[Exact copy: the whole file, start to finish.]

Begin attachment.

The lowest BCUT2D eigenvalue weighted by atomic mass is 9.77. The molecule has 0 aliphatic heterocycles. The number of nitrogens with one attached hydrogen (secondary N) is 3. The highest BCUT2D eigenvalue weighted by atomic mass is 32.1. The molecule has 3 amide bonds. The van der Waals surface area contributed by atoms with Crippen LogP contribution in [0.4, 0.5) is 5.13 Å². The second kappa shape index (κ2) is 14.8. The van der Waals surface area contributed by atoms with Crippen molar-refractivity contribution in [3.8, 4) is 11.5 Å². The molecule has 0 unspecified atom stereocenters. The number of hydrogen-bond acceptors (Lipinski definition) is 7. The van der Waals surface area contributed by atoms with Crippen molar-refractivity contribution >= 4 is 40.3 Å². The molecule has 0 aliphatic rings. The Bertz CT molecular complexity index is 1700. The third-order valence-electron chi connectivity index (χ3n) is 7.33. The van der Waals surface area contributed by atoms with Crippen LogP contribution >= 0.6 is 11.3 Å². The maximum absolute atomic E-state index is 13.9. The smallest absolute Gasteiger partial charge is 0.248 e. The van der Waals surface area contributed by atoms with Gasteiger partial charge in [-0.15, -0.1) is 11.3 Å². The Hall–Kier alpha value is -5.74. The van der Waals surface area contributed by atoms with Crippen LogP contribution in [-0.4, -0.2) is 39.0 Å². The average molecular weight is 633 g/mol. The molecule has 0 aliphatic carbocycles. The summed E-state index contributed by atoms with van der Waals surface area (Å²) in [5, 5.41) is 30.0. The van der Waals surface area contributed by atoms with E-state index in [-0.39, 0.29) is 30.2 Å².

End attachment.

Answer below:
The lowest BCUT2D eigenvalue weighted by atomic mass is 9.77. The molecule has 0 aliphatic heterocycles. The number of nitrogens with one attached hydrogen (secondary N) is 3. The highest BCUT2D eigenvalue weighted by atomic mass is 32.1. The molecule has 3 amide bonds. The van der Waals surface area contributed by atoms with Crippen LogP contribution in [0.4, 0.5) is 5.13 Å². The second kappa shape index (κ2) is 14.8. The van der Waals surface area contributed by atoms with Crippen molar-refractivity contribution in [3.8, 4) is 11.5 Å². The molecule has 0 unspecified atom stereocenters. The number of hydrogen-bond acceptors (Lipinski definition) is 7. The van der Waals surface area contributed by atoms with Crippen molar-refractivity contribution >= 4 is 40.3 Å². The molecule has 0 aliphatic rings. The Bertz CT molecular complexity index is 1700. The third-order valence-electron chi connectivity index (χ3n) is 7.33. The van der Waals surface area contributed by atoms with Crippen LogP contribution >= 0.6 is 11.3 Å². The maximum absolute atomic E-state index is 13.9. The smallest absolute Gasteiger partial charge is 0.248 e. The van der Waals surface area contributed by atoms with Gasteiger partial charge in [-0.15, -0.1) is 11.3 Å². The Hall–Kier alpha value is -5.74. The van der Waals surface area contributed by atoms with Crippen LogP contribution in [-0.4, -0.2) is 39.0 Å². The average molecular weight is 633 g/mol. The molecule has 0 aliphatic carbocycles. The summed E-state index contributed by atoms with van der Waals surface area (Å²) in [5, 5.41) is 30.0. The van der Waals surface area contributed by atoms with E-state index in [-0.39, 0.29) is 30.2 Å².